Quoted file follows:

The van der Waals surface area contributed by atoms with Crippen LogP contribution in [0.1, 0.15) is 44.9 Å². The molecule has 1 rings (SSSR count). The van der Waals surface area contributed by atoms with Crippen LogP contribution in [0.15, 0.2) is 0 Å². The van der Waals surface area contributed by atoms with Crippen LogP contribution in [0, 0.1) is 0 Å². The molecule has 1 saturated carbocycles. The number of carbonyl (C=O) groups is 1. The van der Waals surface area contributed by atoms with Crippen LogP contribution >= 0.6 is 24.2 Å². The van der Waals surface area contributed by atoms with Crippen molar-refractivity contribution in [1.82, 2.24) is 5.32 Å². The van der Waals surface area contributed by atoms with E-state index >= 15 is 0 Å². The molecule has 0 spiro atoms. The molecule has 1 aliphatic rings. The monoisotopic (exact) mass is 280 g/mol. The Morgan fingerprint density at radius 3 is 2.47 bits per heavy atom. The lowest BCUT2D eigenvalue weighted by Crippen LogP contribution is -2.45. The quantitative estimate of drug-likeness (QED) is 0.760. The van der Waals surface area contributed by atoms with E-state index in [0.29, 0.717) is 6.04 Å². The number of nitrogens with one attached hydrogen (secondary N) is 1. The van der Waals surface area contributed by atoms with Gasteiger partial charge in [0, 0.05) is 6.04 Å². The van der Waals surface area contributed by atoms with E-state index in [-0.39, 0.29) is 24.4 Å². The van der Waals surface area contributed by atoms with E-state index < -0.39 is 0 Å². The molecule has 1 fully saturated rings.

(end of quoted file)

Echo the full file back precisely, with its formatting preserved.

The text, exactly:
The van der Waals surface area contributed by atoms with Crippen LogP contribution in [0.1, 0.15) is 44.9 Å². The molecule has 1 rings (SSSR count). The van der Waals surface area contributed by atoms with Crippen LogP contribution in [0.15, 0.2) is 0 Å². The van der Waals surface area contributed by atoms with Crippen LogP contribution in [0, 0.1) is 0 Å². The molecule has 1 saturated carbocycles. The number of carbonyl (C=O) groups is 1. The van der Waals surface area contributed by atoms with Crippen LogP contribution >= 0.6 is 24.2 Å². The van der Waals surface area contributed by atoms with Crippen molar-refractivity contribution in [1.82, 2.24) is 5.32 Å². The van der Waals surface area contributed by atoms with E-state index >= 15 is 0 Å². The molecule has 0 spiro atoms. The molecule has 1 aliphatic rings. The monoisotopic (exact) mass is 280 g/mol. The Morgan fingerprint density at radius 3 is 2.47 bits per heavy atom. The lowest BCUT2D eigenvalue weighted by Crippen LogP contribution is -2.45. The quantitative estimate of drug-likeness (QED) is 0.760. The van der Waals surface area contributed by atoms with E-state index in [0.29, 0.717) is 6.04 Å². The number of nitrogens with one attached hydrogen (secondary N) is 1. The van der Waals surface area contributed by atoms with Gasteiger partial charge in [0, 0.05) is 6.04 Å². The van der Waals surface area contributed by atoms with E-state index in [-0.39, 0.29) is 24.4 Å². The van der Waals surface area contributed by atoms with E-state index < -0.39 is 0 Å². The molecule has 1 fully saturated rings.